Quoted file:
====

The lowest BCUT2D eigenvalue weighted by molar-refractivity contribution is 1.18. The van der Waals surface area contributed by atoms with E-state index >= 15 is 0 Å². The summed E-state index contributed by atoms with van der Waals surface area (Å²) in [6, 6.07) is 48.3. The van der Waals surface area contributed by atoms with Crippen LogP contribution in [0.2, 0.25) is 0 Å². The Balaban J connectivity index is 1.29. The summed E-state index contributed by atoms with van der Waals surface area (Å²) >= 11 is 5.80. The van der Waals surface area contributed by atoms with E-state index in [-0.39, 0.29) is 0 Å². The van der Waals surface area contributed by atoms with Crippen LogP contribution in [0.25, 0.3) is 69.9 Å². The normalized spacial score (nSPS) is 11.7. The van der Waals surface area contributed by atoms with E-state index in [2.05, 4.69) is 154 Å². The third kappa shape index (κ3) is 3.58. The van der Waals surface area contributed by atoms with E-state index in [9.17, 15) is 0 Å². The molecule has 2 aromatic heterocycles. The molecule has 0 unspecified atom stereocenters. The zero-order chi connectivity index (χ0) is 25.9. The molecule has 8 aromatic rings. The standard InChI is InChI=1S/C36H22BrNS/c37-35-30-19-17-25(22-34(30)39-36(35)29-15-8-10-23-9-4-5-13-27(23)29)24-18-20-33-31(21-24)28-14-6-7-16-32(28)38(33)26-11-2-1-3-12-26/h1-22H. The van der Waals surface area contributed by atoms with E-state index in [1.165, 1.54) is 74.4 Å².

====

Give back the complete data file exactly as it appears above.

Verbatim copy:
The lowest BCUT2D eigenvalue weighted by molar-refractivity contribution is 1.18. The van der Waals surface area contributed by atoms with E-state index >= 15 is 0 Å². The summed E-state index contributed by atoms with van der Waals surface area (Å²) in [6, 6.07) is 48.3. The van der Waals surface area contributed by atoms with Crippen LogP contribution in [0.2, 0.25) is 0 Å². The Balaban J connectivity index is 1.29. The summed E-state index contributed by atoms with van der Waals surface area (Å²) >= 11 is 5.80. The van der Waals surface area contributed by atoms with E-state index in [-0.39, 0.29) is 0 Å². The van der Waals surface area contributed by atoms with Crippen LogP contribution in [0.25, 0.3) is 69.9 Å². The normalized spacial score (nSPS) is 11.7. The van der Waals surface area contributed by atoms with E-state index in [2.05, 4.69) is 154 Å². The third kappa shape index (κ3) is 3.58. The van der Waals surface area contributed by atoms with E-state index in [9.17, 15) is 0 Å². The molecule has 2 aromatic heterocycles. The molecule has 0 unspecified atom stereocenters. The zero-order chi connectivity index (χ0) is 25.9. The molecule has 8 aromatic rings. The standard InChI is InChI=1S/C36H22BrNS/c37-35-30-19-17-25(22-34(30)39-36(35)29-15-8-10-23-9-4-5-13-27(23)29)24-18-20-33-31(21-24)28-14-6-7-16-32(28)38(33)26-11-2-1-3-12-26/h1-22H. The van der Waals surface area contributed by atoms with E-state index in [1.165, 1.54) is 74.4 Å².